Only seconds after Claudia Wiedner drops the metallic rod into the gray waters of Lake Scharmützel, 30 miles southeast of Berlin, the probe starts sending signals back to her computer. On a cold, foggy day in March, Wiedner, a limnologist at the Brandenburg University of Cottbus-Senftenburg, and a research technician are out on the water in their small vessel to investigate nitrogen pollution.
The water samples they pull up tell an encouraging tale — at least in this lake. “We have been measuring reactive nitrogen and phosphorus in this lake since 1993 and what we see is a change for the better — levels have dropped considerably,” Wiedner says. Her colleague, Ingo Henschke, an avid diver and former fisherman, can attest to this, saying that better sewage treatment and a decrease in nearby farming have significantly improved water quality.
“I was able to document a return of large swaths of stoneworts algae and the rich water life they sustain,” Henschke says.
But Scharmützel Lake is an exception in Germany — it serves as a kind of gold standard for positive changes. For like the rest of Europe and much of the world, Germany’s waterways are suffering from a surplus of nitrogen that is spread across fields as fertilizer, pours off of farms where livestock and chickens are raised, or flows out of factories, sewage systems, and wastewater treatment plants. The result is harmful algal blooms in lakes, dead zones in oceans, and an impoverishment of terrestrial and aquatic biodiversity — problems that the European Union is now trying to address.
“We are observing a wide range of severe negative changes in the environment due to excess reactive nitrogen,” says Wiedner, who is the project coordinator of a flagship research project called “NITROLIMIT.” She says there is growing concern among European environmental scientists and agencies that nitrogen pollution has been ignored for far too long. NITROLIMIT, funded by the German federal government, includes 30 researchers from six institutes. The team has studied 370 lakes in northeastern Germany, but only one quarter were classified as being ecologically healthy.
The farming lobby is working hard to stop legislation to constrain the release of nitrogen.
Throughout Germany, up to 600,000 metric tons of ammonia — a nitrogen molecule concentrated in liquid manure from animal farming — finds its way into streams and lakes each year, according to Ulrich Irmer, head of water policy at Germany’s Environmental Protection Agency. Earlier this year, the agency warned in a report that urgent changes are needed to reduce nitrogen pollution, including farmers managing their fertilizer use much more efficiently and consumers eating less meat.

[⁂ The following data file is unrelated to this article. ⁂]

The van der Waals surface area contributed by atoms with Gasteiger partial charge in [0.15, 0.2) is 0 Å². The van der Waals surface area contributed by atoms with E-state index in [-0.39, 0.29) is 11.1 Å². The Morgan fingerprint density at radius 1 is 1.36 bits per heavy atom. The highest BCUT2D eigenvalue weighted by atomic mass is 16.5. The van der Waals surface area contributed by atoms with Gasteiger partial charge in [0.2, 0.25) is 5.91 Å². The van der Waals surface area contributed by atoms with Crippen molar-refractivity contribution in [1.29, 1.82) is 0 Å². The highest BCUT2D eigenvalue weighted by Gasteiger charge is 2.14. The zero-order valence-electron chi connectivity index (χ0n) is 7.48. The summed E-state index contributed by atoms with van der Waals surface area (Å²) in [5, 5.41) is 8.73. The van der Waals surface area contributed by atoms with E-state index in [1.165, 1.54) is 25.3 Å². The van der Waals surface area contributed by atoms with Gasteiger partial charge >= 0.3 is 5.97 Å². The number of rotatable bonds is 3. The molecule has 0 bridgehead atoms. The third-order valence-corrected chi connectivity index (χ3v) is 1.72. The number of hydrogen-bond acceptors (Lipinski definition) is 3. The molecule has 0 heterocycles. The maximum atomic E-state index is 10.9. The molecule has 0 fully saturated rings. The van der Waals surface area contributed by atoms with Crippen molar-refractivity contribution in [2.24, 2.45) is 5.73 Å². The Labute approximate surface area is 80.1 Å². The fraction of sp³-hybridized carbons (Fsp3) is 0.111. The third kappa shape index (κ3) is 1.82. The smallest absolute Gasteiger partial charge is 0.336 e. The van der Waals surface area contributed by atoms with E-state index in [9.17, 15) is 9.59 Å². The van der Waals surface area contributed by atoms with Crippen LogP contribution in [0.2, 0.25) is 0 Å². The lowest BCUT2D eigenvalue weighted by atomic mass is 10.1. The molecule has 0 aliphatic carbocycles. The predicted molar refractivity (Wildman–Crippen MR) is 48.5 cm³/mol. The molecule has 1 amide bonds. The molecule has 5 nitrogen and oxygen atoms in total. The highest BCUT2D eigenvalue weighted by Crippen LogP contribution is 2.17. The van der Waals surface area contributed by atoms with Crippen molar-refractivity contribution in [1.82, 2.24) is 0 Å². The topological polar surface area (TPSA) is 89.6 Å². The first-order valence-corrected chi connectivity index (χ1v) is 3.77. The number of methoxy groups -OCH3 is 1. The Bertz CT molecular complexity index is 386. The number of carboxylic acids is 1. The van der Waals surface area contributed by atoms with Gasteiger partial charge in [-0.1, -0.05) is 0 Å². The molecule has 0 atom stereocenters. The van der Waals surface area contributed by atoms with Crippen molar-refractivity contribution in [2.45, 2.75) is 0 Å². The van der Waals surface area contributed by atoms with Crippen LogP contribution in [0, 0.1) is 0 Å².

In the basin of the Untere Havel, a river that runs through western Berlin, researchers from the NITROLIMIT project determined that nitrogen pollution would have to be reduced from 6,500 tons annually today to 3,500 tons in order to restore a sound freshwater ecosystem. Implementing the necessary changes, such as boosting organic farming along the river and building retention ponds for urban stormwater, would cost more than 60 million euros.
But all over Germany, from the Untere Havel basin in the east to meat-producing North Rhine-Westphalia in the west, the farming lobby is working hard to stop legislation that would constrain the release of nitrogen into the environment. Being able to dump manure in the landscape is a key factor in producing cheap pork and other meats for the domestic and Asian markets.
In Europe, politicians concerned about the environment tend to be preoccupied with carbon emissions and climate change. But the environmental consequences of nitrogen are increasingly difficult to ignore. The German Advisory Council on the Environment, Chancellor Angela Merkel’s central body of experts, sounded the alarm bell in January with a scathing report. It said that while Germany prides itself on its high recycling rates and its “Energiewende” — its aggressive transition to a nuclear-free renewable energy supply — nitrogen pollution remains largely unchecked.
Germany ‘can’t keep claiming to be a leader in green policies if it does not address the nitrogen problem.’
“The country can’t keep claiming to be a global leader in green policies if it does not address the nitrogen problem,” says council member Heidi Foth, a toxicologist from the University of Halle. According to the council’s report, one quarter of Germany’s groundwater bodies are contaminated with excess nitrogen and half of all terrestrial habitats are negatively affected by it. Across Europe, the problem of nitrogen pollution is especially acute in areas with intensive industrial animal farming, in particular the so-called “pig belt” that stretches from Denmark, across northwest Germany, to the Netherlands.
Nitrogen is a chemical element all living beings need to grow and sustain their bodies in a form that chemists call “reactive.” Until the early 20th century, the supply of reactive nitrogen was limited by nature. Farmers could only fertilize their fields with the nitrogen that circulated between soil, air, plants and animals, or add a little guano dung imported at high prices from remote Pacific islands.
This changed fundamentally when, around 1910, German chemists Fritz Haber and Carl Bosch found a way to extract the gas most abundant in the atmosphere — nitrogen in its “non-reactive” form — and turn it into fertilizer and other useful chemicals on an industrial scale. That’s when modern agriculture took off. Today, a third to a half of all humans are fed thanks to this “Haber-Bosch process.”
Human activities add more than 150 million tons of nitrogen to the biosphere each year.